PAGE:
Kyle Shanahan

Why Shanahan's offense ‘hard' for 49ers rookie TEs to pick up

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Training camp for many NFL players is a time to prove they belong and are worthy of a roster spot.

But for 49ers backup tight ends, particularly the rookies, that comes with a few challenges.

"I think it's hard," coach Kyle Shanahan told reporters after Thursday's practice. "I mean we got, everyone knows George [Kittle], and then when you look at Charlie [Woerner] and [Ross] Dwelley, they're consistent with what they do and they've been here for so long.

"And the tight ends, we ask our tight ends probably to do more than any other position because how involved they're in the run game and the pass game. And those guys are getting thrown in it big. We just finished really our whole install and hopefully, it slows down a little bit for both of them as we get going here."

San Francisco added tight end depth by selecting Cameron Latu (No. 101) and Brayden Willis (No. 247) in the 2023 NFL Draft four months ago.

Latu, a 6-foot-4, 242-pound tight end from The University of Alabama, registered 56 receptions for 787 receiving yards and 12 touchdowns during his time with the Crimson Tide. After being drafted by the 49ers, Latu said he was excited to work closely with Kittle, someone he always watches and tries to model his game after.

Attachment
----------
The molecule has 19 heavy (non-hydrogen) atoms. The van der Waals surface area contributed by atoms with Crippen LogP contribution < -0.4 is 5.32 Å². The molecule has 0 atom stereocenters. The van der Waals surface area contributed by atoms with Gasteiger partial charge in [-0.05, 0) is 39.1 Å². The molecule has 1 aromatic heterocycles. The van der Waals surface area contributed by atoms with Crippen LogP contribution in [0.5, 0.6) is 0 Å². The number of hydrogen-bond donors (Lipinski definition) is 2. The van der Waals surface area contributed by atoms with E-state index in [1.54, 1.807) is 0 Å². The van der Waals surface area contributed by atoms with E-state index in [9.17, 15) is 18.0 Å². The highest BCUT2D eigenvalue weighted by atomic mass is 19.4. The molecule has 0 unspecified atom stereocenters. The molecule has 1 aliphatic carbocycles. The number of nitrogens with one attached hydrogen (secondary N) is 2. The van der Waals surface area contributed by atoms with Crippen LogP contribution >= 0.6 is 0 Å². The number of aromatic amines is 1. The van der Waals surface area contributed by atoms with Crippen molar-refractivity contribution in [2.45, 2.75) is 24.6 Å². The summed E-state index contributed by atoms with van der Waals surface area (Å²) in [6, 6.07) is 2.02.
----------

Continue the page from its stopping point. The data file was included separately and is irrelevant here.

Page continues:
Willis, a 6-foot-3, 242-pound tight end from The University of Oklahoma, is known for his blocking skills, but his numbers show he's got some fuel in his tank as a pass catcher. Willis racked up 39 receptions for 514 receiving yards in his final season as a Sooner.

He also led his team in receiving touchdowns (seven), earning him Second Team All-Big 12 honors while also serving as a team captain.

Of course, the 49ers drafted the young tight ends for a reason, but Shanahan understands how in his specific offense, it can be difficult for the rookies to learn and adapt right away.

"Yeah, I believe so," Shanahan replied when asked if it's difficult to give rookie tight ends reps. "I mean just one, we got some depth at it, but I mean they're getting the reps but it's just all the stuff that takes a while to do. You can show up in one-on-ones and things like that, but we're trying to get them to play in our offense and learn how.

"It's hard to go out there as a tight end in the pass game, if you can't contribute in the run game. And so, you’ve got to work at both just as much. And those guys don't get a lot of that in college football."

Even if the rooks aren't getting as many reps as they'd like, at the very least they can observe one of the game's best and takes notes from the sidelines.

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